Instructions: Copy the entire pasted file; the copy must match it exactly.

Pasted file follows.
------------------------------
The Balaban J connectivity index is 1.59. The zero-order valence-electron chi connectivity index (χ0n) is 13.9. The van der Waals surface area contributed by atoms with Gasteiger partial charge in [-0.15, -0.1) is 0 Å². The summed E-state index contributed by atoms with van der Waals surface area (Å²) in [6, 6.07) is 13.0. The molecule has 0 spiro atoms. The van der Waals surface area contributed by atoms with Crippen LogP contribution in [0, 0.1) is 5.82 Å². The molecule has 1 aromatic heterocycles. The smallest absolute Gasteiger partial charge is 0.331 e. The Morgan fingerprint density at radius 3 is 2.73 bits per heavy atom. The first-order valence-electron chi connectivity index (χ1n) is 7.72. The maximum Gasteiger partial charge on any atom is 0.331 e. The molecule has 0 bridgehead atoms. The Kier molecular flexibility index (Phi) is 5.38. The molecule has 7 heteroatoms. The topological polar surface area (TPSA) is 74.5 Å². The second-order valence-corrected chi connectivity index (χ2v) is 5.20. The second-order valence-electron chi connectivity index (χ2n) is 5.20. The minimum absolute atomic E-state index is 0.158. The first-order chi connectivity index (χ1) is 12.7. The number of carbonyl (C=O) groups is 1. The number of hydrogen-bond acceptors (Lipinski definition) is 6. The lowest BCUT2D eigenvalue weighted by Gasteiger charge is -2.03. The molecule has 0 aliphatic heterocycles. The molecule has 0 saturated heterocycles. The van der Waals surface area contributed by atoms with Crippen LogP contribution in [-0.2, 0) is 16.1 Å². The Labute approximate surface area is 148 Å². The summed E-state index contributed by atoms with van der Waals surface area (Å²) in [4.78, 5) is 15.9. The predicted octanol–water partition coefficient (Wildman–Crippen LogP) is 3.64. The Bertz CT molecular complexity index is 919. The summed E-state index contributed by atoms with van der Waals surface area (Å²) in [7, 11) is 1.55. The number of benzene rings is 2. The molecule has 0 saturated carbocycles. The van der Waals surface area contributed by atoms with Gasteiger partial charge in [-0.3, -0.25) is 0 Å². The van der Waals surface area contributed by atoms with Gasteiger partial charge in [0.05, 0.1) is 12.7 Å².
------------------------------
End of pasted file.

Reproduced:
The Balaban J connectivity index is 1.59. The zero-order valence-electron chi connectivity index (χ0n) is 13.9. The van der Waals surface area contributed by atoms with Gasteiger partial charge in [-0.15, -0.1) is 0 Å². The summed E-state index contributed by atoms with van der Waals surface area (Å²) in [6, 6.07) is 13.0. The molecule has 0 spiro atoms. The van der Waals surface area contributed by atoms with Crippen LogP contribution in [0, 0.1) is 5.82 Å². The molecule has 1 aromatic heterocycles. The smallest absolute Gasteiger partial charge is 0.331 e. The Morgan fingerprint density at radius 3 is 2.73 bits per heavy atom. The first-order valence-electron chi connectivity index (χ1n) is 7.72. The maximum Gasteiger partial charge on any atom is 0.331 e. The molecule has 0 bridgehead atoms. The Kier molecular flexibility index (Phi) is 5.38. The molecule has 7 heteroatoms. The topological polar surface area (TPSA) is 74.5 Å². The second-order valence-corrected chi connectivity index (χ2v) is 5.20. The second-order valence-electron chi connectivity index (χ2n) is 5.20. The minimum absolute atomic E-state index is 0.158. The first-order chi connectivity index (χ1) is 12.7. The number of carbonyl (C=O) groups is 1. The number of hydrogen-bond acceptors (Lipinski definition) is 6. The lowest BCUT2D eigenvalue weighted by Gasteiger charge is -2.03. The molecule has 0 aliphatic heterocycles. The molecule has 0 saturated heterocycles. The van der Waals surface area contributed by atoms with Crippen LogP contribution in [-0.2, 0) is 16.1 Å². The Labute approximate surface area is 148 Å². The summed E-state index contributed by atoms with van der Waals surface area (Å²) in [4.78, 5) is 15.9. The predicted octanol–water partition coefficient (Wildman–Crippen LogP) is 3.64. The Bertz CT molecular complexity index is 919. The summed E-state index contributed by atoms with van der Waals surface area (Å²) in [7, 11) is 1.55. The number of benzene rings is 2. The molecule has 0 saturated carbocycles. The van der Waals surface area contributed by atoms with Gasteiger partial charge in [-0.3, -0.25) is 0 Å². The van der Waals surface area contributed by atoms with Gasteiger partial charge in [0.05, 0.1) is 12.7 Å².